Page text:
The six-month jail sentence for former Stanford athlete Brock Turner, convicted of sexually assaulting an unconscious woman, has sparked widespread outrage and a million-signature petition to recall the judge that issued it.
But people who actually practice criminal law and understand the history of sentencing are speaking out in defense of the sentence, saying that Judge Aaron Persky is something of a progressive – and rather in the mainstream of judicial sentencing trends.
San Francisco Magazine reports that local public defenders – including the “well-respected feminist” and lesbian chief of the Santa Clara County office, Molly O’Neal – are shedding light on what Turner’s sentence actually means in practice:
“The culture of mass incarceration has warped our psyches into thinking that lengthy jail or prison terms are always the answer to criminal behaviors like sexual assault,” Sajid Khan, a San Jose public defender, wrote in a blog post this week. …
Turner also faces three years of probation, where he’ll be required to undergo alcohol treatment, sex offender treatment, or any step the probation officer deems necessary. “If he were to violate probation by failing to do those things, or even committing a misdemeanor, Mr. Turner could still go to prison for up to 14 years. That prison term is hanging over his head.”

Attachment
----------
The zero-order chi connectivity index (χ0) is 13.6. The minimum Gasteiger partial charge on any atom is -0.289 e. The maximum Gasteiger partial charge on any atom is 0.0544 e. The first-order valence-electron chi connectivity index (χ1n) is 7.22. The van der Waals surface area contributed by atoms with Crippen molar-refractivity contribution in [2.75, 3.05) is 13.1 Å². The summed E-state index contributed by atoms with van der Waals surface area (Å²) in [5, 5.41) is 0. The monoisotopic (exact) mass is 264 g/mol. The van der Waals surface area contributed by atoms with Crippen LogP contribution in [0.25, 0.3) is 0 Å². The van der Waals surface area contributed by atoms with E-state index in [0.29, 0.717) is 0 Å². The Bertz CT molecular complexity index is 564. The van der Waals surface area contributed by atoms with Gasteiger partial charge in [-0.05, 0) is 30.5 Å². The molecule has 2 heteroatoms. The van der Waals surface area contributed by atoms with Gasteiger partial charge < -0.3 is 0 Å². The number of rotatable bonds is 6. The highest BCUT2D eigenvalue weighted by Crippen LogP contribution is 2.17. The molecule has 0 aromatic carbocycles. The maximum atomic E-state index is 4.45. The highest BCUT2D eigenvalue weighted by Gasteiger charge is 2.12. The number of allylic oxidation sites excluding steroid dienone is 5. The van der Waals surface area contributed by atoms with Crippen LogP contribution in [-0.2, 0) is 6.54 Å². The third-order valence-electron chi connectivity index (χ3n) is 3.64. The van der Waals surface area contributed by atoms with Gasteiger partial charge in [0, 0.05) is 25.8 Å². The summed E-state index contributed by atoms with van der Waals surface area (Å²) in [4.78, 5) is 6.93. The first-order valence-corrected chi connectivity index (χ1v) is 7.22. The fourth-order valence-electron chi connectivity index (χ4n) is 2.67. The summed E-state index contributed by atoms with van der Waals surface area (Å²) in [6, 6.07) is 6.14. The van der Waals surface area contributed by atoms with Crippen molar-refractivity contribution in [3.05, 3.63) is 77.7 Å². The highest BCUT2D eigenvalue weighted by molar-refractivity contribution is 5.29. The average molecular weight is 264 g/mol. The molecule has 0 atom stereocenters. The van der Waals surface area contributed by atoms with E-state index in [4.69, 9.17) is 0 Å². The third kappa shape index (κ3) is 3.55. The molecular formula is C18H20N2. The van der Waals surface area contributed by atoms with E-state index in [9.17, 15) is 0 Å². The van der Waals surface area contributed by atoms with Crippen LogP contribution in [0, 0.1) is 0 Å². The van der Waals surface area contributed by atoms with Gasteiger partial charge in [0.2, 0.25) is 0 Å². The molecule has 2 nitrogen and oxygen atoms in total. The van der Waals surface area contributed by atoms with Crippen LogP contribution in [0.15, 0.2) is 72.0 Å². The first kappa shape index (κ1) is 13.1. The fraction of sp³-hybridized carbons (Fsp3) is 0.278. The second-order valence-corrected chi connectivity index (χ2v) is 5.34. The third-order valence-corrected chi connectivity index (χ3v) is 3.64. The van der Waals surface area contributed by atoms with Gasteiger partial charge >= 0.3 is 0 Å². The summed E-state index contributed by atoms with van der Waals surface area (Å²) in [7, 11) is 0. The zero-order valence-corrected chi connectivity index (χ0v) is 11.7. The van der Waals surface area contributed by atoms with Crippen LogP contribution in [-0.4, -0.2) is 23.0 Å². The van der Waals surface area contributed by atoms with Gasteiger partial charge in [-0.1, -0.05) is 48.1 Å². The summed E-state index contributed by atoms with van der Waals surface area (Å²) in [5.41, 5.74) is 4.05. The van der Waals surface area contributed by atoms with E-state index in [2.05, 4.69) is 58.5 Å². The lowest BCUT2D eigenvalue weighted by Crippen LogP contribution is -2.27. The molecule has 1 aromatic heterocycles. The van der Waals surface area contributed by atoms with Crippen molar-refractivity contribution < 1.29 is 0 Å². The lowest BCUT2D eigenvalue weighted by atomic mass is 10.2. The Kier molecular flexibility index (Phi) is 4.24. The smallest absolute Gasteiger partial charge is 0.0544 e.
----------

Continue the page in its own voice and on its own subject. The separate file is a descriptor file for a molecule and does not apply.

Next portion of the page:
Khan notes that misunderstanding of the sentence will likely backfire on his “underrepresented, poor clients,” when “white, black, or Latino, or rich or poor” need the same “holistic workup” that Turner is getting. California is actually leading the “national conversation” toward prevention and rehab “over years in prison,” the magazine says.
Santa Clara’s O’Neal told The Mercury News that “nothing would be gained by sending Turner to prison”:
Turner will have to register as a sex offender for the rest of his life, making it difficult for him to get a job, she said. He’ll also have at least one strike on his record. She added that it’s no picnic to serve time in this county’s jail, which has come under fire after three correctional officers were charged with murder in the beating death of a mentally ill inmate.
“The sentence was totally fair, not out of line, given his lack of a criminal record,” she said. …
“I stand with the judge,” O’Neal said, “but also with the whole process. The judge listened to everyone involved and made a difficult call.”